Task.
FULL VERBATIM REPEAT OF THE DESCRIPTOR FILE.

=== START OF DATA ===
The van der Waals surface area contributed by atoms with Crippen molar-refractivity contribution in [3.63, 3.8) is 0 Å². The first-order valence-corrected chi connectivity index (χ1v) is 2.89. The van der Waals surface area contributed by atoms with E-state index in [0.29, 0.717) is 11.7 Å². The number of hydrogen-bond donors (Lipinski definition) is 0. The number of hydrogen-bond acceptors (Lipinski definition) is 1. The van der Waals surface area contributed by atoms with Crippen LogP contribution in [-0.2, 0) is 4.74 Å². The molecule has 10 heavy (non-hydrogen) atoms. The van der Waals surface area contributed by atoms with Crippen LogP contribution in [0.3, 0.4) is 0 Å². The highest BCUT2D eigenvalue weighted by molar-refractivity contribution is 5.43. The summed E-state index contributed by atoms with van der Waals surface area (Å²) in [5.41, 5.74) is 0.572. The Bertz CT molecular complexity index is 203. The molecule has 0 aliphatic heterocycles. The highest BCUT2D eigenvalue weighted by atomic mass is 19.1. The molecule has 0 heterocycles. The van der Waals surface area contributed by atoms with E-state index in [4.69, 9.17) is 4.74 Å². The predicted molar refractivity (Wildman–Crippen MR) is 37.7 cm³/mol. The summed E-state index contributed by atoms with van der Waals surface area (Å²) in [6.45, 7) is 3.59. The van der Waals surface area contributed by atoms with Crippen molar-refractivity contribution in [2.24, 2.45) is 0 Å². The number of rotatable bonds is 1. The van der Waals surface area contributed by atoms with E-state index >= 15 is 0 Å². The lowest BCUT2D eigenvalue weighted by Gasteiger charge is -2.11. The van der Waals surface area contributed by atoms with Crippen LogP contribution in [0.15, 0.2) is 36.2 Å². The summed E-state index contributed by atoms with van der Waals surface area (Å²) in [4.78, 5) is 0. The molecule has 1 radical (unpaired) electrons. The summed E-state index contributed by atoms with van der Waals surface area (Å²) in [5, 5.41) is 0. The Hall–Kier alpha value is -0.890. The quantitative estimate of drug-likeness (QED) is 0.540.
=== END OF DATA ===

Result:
The van der Waals surface area contributed by atoms with Crippen molar-refractivity contribution in [3.63, 3.8) is 0 Å². The first-order valence-corrected chi connectivity index (χ1v) is 2.89. The van der Waals surface area contributed by atoms with E-state index in [0.29, 0.717) is 11.7 Å². The number of hydrogen-bond donors (Lipinski definition) is 0. The number of hydrogen-bond acceptors (Lipinski definition) is 1. The van der Waals surface area contributed by atoms with Crippen LogP contribution in [-0.2, 0) is 4.74 Å². The molecule has 10 heavy (non-hydrogen) atoms. The van der Waals surface area contributed by atoms with Crippen LogP contribution in [0.3, 0.4) is 0 Å². The highest BCUT2D eigenvalue weighted by molar-refractivity contribution is 5.43. The summed E-state index contributed by atoms with van der Waals surface area (Å²) in [5.41, 5.74) is 0.572. The Bertz CT molecular complexity index is 203. The molecule has 0 aliphatic heterocycles. The highest BCUT2D eigenvalue weighted by atomic mass is 19.1. The molecule has 0 heterocycles. The van der Waals surface area contributed by atoms with E-state index in [4.69, 9.17) is 4.74 Å². The predicted molar refractivity (Wildman–Crippen MR) is 37.7 cm³/mol. The summed E-state index contributed by atoms with van der Waals surface area (Å²) in [6.45, 7) is 3.59. The van der Waals surface area contributed by atoms with Crippen molar-refractivity contribution in [2.24, 2.45) is 0 Å². The number of rotatable bonds is 1. The van der Waals surface area contributed by atoms with E-state index >= 15 is 0 Å². The lowest BCUT2D eigenvalue weighted by Gasteiger charge is -2.11. The van der Waals surface area contributed by atoms with Crippen LogP contribution in [0.15, 0.2) is 36.2 Å². The summed E-state index contributed by atoms with van der Waals surface area (Å²) in [4.78, 5) is 0. The molecule has 1 radical (unpaired) electrons. The summed E-state index contributed by atoms with van der Waals surface area (Å²) in [5, 5.41) is 0. The Hall–Kier alpha value is -0.890. The quantitative estimate of drug-likeness (QED) is 0.540.